Will save me so much time in arguments with the brainwashed about the crisis !!

'You can't spend your way out of a debt crisis' is also starting to sound a little tired and hollow - is there some succinct way we can move the debate beyond this ?

To preempt this, looking at the graph it does look like we are trying to navigate between Scylla and Charybdis

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Superb.

Will save me so much time in arguments with the brainwashed about the crisis !!

'You can't spend your way out of a debt crisis' is also starting to sound a little tired and hollow - is there some succinct way we can move the debate beyond this ?

To preempt this, looking at the graph it does look like we are trying to navigate between Scylla and Charybdis

Isn't it - 'You can't BORROW your way out of a debt crisis'

Also governments are just printing and then 'giving' the money to banks to buy government debt.

The underlying cause of the problem is the size of the state - which reached 50% of GDP under Nu Labour.

So at the end of the day it doesn't matter what anyone here, or in Europe or the US does

the whole system is bankrupt until the state is reduced to about 30% of GDP.

And don't bother quoting tiny countries with vast natural resources as these are hardly a model for countries like the US, UK or Spain.

Socialism was tested to destruction in the 20th Century.

:blink:

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I think their chart shows once and for all where most of the UKs debt problems came from:

UK-deficit-graphic-008.jpg

Either there was a sudden increase in JSA / Incapacity Benefit in 2008, or something else happened <_<

It also puts to bed the theory about Labour being more spendthrift than the Tories. Looks like Tories "spent their way" out of the 90s recession. And were spending more then than Labour did pre-financial crisis.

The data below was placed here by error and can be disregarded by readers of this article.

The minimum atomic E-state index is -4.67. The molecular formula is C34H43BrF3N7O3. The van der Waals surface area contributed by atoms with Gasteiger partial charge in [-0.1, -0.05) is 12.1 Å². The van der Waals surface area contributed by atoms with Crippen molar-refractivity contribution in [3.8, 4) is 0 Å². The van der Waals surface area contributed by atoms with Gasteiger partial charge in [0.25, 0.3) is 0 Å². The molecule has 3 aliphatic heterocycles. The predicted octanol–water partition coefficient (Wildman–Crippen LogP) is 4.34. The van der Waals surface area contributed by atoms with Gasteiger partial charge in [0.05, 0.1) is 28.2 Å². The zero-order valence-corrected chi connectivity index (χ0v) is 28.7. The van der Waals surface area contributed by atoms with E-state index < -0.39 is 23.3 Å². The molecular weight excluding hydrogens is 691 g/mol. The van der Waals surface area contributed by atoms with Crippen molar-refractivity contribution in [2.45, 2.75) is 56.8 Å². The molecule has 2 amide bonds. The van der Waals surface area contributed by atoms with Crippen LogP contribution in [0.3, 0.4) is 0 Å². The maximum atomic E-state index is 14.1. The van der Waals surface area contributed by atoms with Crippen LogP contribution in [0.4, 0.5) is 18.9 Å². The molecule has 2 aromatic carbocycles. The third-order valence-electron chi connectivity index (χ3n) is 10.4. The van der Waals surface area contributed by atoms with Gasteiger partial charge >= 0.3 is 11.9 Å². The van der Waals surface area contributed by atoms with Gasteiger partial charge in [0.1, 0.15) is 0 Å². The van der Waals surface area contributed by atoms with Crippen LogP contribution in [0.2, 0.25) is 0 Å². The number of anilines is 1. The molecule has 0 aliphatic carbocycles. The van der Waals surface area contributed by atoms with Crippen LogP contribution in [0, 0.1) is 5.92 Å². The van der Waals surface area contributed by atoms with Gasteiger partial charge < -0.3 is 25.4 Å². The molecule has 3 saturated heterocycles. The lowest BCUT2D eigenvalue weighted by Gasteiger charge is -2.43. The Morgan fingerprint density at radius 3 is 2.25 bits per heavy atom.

Labour themselves fell off the wagon in 2002, but even if we'd been running a surplus in 2008, we'd have a circa £100 billion deficit now.

I am still astonished that some of the posters here can't see where the problem is. Public spending is a drop in the ocean compared to the money we had to spend propping up the financial sector. Which is still continuing largely as it was :o:blink:

I think what it shows is that during recessions the UK government automatically spends more due to additional benefits payments. It's why public spending often goes up during periods of supposed austerity (such as right now). You are right about the main problem being the financial sector - but Brown had a part to play in that as well.

The main problem with charts like this is they don't distinguish between different types of deficit and different types of spending. Right now the UK could do with spending a bit more on infrastructure projects (contracted out to the private sector) and a bit less on the public sector.

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I think what it shows is that during recessions the UK government automatically spends more due to additional benefits payments. It's why public spending often goes up during periods of supposed austerity (such as right now). You are right about the main problem being the financial sector - but Brown had a part to play in that as well.

The main problem with charts like this is they don't distinguish between different types of deficit and different types of spending. Right now the UK could do with spending a bit more on infrastructure projects (contracted out to the private sector) and a bit less on the public sector.

a bit more PFI maybe, Sir?

Course, the PFI doesnt show up in that chart, not directly,,, not till payments are being made.

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a bit more PFI maybe, Sir?

Course, the PFI doesnt show up in that chart, not directly,,, not till payments are being made.

Can I just ask for / raise a couple of points of clarification please?

Firstly, the charts tell us nothing about the benefits or otherwise of austerity.

Secondly, are you sure the structural deficit includes ANY direct costs related to GB bailout, I thought it didn't.

Thirdly, there is no point in just looking at government debt or deficit. Thanks to the banker bailing ex PM we are also effectively on the hook for all the private deficits run up by the banks and individuals during his tenure.

The austerity is required because only by collectively taking a cut in living standards can we pay back the debt and rebalance the wealth .

There needs to be austerity , spending money on a massive state will not generate real growth, it just kicks the can.

We need to cut back on spending and deleverage our economy, yes that means negative growth and the role of the state should be to alleviate the effects by investing in real value projects partly by further long te borrowing and partly by taxing the wealth that has been built up.

The fact remains the annual structural deficit needs wiping in order to reverse and pay back .